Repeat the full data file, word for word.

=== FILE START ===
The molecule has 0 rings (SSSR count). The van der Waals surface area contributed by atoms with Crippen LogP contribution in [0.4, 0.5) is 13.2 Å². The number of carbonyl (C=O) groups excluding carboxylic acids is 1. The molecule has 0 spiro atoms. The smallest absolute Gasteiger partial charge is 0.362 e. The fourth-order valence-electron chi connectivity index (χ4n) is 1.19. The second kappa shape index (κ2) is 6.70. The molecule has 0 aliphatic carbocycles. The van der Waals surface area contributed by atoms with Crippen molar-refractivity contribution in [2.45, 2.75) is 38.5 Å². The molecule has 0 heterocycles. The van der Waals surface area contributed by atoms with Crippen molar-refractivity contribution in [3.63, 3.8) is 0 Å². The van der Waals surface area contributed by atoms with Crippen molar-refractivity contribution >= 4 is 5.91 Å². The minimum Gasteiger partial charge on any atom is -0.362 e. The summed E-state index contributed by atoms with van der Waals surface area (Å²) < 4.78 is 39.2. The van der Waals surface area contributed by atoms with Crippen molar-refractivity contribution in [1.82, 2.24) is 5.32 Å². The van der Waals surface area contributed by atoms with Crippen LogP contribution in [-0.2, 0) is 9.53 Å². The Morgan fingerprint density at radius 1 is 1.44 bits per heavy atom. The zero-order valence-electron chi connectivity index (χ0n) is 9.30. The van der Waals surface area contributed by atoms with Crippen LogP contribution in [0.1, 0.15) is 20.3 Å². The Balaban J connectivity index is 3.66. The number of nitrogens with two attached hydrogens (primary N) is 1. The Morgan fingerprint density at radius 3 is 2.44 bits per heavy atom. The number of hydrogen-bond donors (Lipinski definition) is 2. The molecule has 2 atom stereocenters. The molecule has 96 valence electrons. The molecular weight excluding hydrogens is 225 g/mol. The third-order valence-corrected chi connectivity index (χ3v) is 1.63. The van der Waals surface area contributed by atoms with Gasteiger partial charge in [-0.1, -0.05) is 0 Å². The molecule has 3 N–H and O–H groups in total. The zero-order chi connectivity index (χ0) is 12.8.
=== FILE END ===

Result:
The molecule has 0 rings (SSSR count). The van der Waals surface area contributed by atoms with Crippen LogP contribution in [0.4, 0.5) is 13.2 Å². The number of carbonyl (C=O) groups excluding carboxylic acids is 1. The molecule has 0 spiro atoms. The smallest absolute Gasteiger partial charge is 0.362 e. The fourth-order valence-electron chi connectivity index (χ4n) is 1.19. The second kappa shape index (κ2) is 6.70. The molecule has 0 aliphatic carbocycles. The van der Waals surface area contributed by atoms with Crippen molar-refractivity contribution in [2.45, 2.75) is 38.5 Å². The molecule has 0 heterocycles. The van der Waals surface area contributed by atoms with Crippen molar-refractivity contribution in [3.63, 3.8) is 0 Å². The van der Waals surface area contributed by atoms with Crippen molar-refractivity contribution >= 4 is 5.91 Å². The minimum Gasteiger partial charge on any atom is -0.362 e. The summed E-state index contributed by atoms with van der Waals surface area (Å²) < 4.78 is 39.2. The van der Waals surface area contributed by atoms with Crippen molar-refractivity contribution in [1.82, 2.24) is 5.32 Å². The van der Waals surface area contributed by atoms with Crippen LogP contribution in [-0.2, 0) is 9.53 Å². The Morgan fingerprint density at radius 1 is 1.44 bits per heavy atom. The zero-order valence-electron chi connectivity index (χ0n) is 9.30. The van der Waals surface area contributed by atoms with Crippen LogP contribution in [0.1, 0.15) is 20.3 Å². The Balaban J connectivity index is 3.66. The number of nitrogens with two attached hydrogens (primary N) is 1. The Morgan fingerprint density at radius 3 is 2.44 bits per heavy atom. The number of hydrogen-bond donors (Lipinski definition) is 2. The molecule has 2 atom stereocenters. The molecule has 96 valence electrons. The molecular weight excluding hydrogens is 225 g/mol. The third-order valence-corrected chi connectivity index (χ3v) is 1.63. The van der Waals surface area contributed by atoms with Gasteiger partial charge in [-0.1, -0.05) is 0 Å². The molecule has 3 N–H and O–H groups in total. The zero-order chi connectivity index (χ0) is 12.8.